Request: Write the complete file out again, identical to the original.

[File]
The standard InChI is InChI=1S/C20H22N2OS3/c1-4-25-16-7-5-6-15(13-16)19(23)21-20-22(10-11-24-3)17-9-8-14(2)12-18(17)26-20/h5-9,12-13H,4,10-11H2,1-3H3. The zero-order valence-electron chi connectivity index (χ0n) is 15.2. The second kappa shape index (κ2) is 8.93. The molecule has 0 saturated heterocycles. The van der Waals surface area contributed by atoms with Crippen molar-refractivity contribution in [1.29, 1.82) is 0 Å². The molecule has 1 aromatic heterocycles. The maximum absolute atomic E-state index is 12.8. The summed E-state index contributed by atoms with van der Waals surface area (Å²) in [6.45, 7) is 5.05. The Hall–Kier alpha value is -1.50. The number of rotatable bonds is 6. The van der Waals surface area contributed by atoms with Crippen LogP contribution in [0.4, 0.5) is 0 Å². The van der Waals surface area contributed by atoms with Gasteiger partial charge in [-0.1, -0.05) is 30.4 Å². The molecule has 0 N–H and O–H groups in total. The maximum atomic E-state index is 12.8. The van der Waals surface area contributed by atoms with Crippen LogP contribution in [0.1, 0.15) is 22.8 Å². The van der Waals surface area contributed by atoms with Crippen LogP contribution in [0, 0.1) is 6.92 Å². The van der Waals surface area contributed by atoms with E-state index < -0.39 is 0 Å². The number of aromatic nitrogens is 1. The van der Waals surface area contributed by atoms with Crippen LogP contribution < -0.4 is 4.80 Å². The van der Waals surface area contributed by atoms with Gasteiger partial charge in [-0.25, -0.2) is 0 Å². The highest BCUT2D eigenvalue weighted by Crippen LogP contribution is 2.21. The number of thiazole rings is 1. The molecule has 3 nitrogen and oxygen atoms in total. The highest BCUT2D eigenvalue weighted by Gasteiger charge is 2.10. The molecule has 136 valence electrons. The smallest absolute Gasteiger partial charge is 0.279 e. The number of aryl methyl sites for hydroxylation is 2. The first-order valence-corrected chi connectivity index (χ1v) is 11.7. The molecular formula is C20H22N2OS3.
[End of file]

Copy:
The standard InChI is InChI=1S/C20H22N2OS3/c1-4-25-16-7-5-6-15(13-16)19(23)21-20-22(10-11-24-3)17-9-8-14(2)12-18(17)26-20/h5-9,12-13H,4,10-11H2,1-3H3. The zero-order valence-electron chi connectivity index (χ0n) is 15.2. The second kappa shape index (κ2) is 8.93. The molecule has 0 saturated heterocycles. The van der Waals surface area contributed by atoms with Crippen molar-refractivity contribution in [1.29, 1.82) is 0 Å². The molecule has 1 aromatic heterocycles. The maximum absolute atomic E-state index is 12.8. The summed E-state index contributed by atoms with van der Waals surface area (Å²) in [6.45, 7) is 5.05. The Hall–Kier alpha value is -1.50. The number of rotatable bonds is 6. The van der Waals surface area contributed by atoms with Crippen LogP contribution in [0.4, 0.5) is 0 Å². The van der Waals surface area contributed by atoms with Gasteiger partial charge in [-0.1, -0.05) is 30.4 Å². The molecule has 0 N–H and O–H groups in total. The maximum atomic E-state index is 12.8. The van der Waals surface area contributed by atoms with Crippen LogP contribution in [0.1, 0.15) is 22.8 Å². The van der Waals surface area contributed by atoms with Crippen LogP contribution in [0, 0.1) is 6.92 Å². The van der Waals surface area contributed by atoms with E-state index < -0.39 is 0 Å². The number of aromatic nitrogens is 1. The van der Waals surface area contributed by atoms with Crippen LogP contribution < -0.4 is 4.80 Å². The van der Waals surface area contributed by atoms with Gasteiger partial charge in [-0.25, -0.2) is 0 Å². The highest BCUT2D eigenvalue weighted by Crippen LogP contribution is 2.21. The number of thiazole rings is 1. The molecule has 3 nitrogen and oxygen atoms in total. The highest BCUT2D eigenvalue weighted by Gasteiger charge is 2.10. The molecule has 136 valence electrons. The smallest absolute Gasteiger partial charge is 0.279 e. The number of aryl methyl sites for hydroxylation is 2. The first-order valence-corrected chi connectivity index (χ1v) is 11.7. The molecular formula is C20H22N2OS3.